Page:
Harold Holzer, Senior Vice President for External Affairs at The Metropolitan Museum of Art, is considered one of the country’s leading authorities on the political culture of the Civil War era. He is co-chairman of the United States Lincoln Bicentennial Commission, appointed by President Clinton in September 2000, and elected co-chairman in 2001. For additional information, please visit Mr. Holzer's website at www.haroldholzer.com.
Holzer has authored, co-authored, and edited 26 books: The Lincoln Image (1984); Changing the Lincoln Image (1985); and The Confederate Image (1987), all with Mark E. Neely, Jr. and Gabor S. Boritt; The Lincoln Family Album (1990) and Mine Eyes Have Seen the Glory: the Civil War in Art (1993) with Neely; and Lincoln on Democracy (1990) with Mario M. Cuomo, published in four languages. Alone, he published The Lincoln-Douglas Debates (1993); Washington and Lincoln Portrayed (1993); Dear Mr. Lincoln: Letters to the President (1993); Witness to War: The Civil War (1996); The Civil War Era (1996); The Lincoln Mailbag: America Writes to the President (1998); The Union Preserved: A Guide to Civil War Records in the New York State Archives (with Daniel Lorello, 1999), The Lincoln Forum: Abraham Lincoln, Gettysburg, and the Civil War (co-edited with John Y. Simon and William Pederson, 1999); Lincoln as I Knew Him (1999); The Union Image (with Mark E. Neely, Jr., 2000); Lincoln Seen and Heard (2000); Abraham Lincoln, The Writer (2000, named to the “Children’s Literature Choice List,” and the Bank Street “Best Children’s Books of the Year.”); Prang’s Civil War: The Complete Battle Chromos of Louis Prang (2001); State of the Union: New York and the Civil War (2002); The Lincoln Forum: Rediscovering Abraham Lincoln (co-edited with John Y. Simon, 2002); The President is Shot! The Assassination of Abraham Lincoln (2004), and most recently, the award winning Lincoln at Cooper Union: The Speech that Made Abraham Lincoln President (2004)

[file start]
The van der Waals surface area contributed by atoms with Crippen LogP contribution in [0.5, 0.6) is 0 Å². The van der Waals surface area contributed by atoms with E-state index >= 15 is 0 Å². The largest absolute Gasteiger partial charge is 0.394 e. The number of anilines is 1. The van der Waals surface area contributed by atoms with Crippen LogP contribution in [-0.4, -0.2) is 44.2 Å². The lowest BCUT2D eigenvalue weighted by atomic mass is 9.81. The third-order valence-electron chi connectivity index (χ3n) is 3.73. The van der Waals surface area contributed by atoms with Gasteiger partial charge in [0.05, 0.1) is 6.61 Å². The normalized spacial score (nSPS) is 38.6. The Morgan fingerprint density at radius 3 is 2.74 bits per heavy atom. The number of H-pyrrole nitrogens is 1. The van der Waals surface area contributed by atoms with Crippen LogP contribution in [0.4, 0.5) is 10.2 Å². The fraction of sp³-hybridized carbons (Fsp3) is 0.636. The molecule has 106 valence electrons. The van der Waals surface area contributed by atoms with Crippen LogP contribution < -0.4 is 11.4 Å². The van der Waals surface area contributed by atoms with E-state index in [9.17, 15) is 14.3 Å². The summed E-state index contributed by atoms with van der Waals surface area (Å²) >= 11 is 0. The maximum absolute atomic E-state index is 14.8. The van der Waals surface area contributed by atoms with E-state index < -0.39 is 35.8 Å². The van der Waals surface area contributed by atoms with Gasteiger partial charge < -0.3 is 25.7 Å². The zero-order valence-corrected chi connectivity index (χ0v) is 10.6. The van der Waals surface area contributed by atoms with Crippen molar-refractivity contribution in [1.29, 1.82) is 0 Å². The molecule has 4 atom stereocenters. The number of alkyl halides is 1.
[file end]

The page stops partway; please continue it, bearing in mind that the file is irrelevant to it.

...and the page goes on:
In addition, Holzer has written more than 350 articles for both popular magazines and scholarly journals, along with several pamphlets and monographs on Lincoln, the latest of which is Lincoln’s Deathbed in Art and Memory (with Frank J. Williams, 1998), and Lincoln and the Jews (2002). And Holzer has contributed chapters to 21 additional books, including The Encyclopedia of the Confederacy (1993); Lincoln and His Contemporaries (1999); Jefferson Davis’s Generals (1999) and The Lincoln Enigma (2001). Recently he served as historical advisor to Why Lincoln Matters by Mario Cuomo.
A frequent guest on television, Holzer has appeared on Abraham Lincoln: A New Birth of Freedom (PBS, 1992), Civil War Journals (A&E, 1994), American Heritage Presents the Lincoln Assassination (History Channel, 1995), A&E’s Biography (1996), and the History Channel special, Assassins: John Wilkes Booth. Holzer’s appearance on C-SPAN’s Booknotes series inspired the re-creation of all seven Lincoln-Douglas debates in Illinois in 1994, for which Holzer served as historical consultant and on-air commentator. He has since appeared regularly on the C-SPAN network, as well as on C-SPAN II (Book TV); The Today Show, The Charlie Rose Show, Equal Time: Coast to Coast on CNBC, Fox News, The News Hour with Jim Lehrer, CBS Sunday Morning, and a recent History Channel special on the Gettysburg Address. His most recent TV appearance was the three-hour C-SPAN American Writers special on Abraham Lincoln.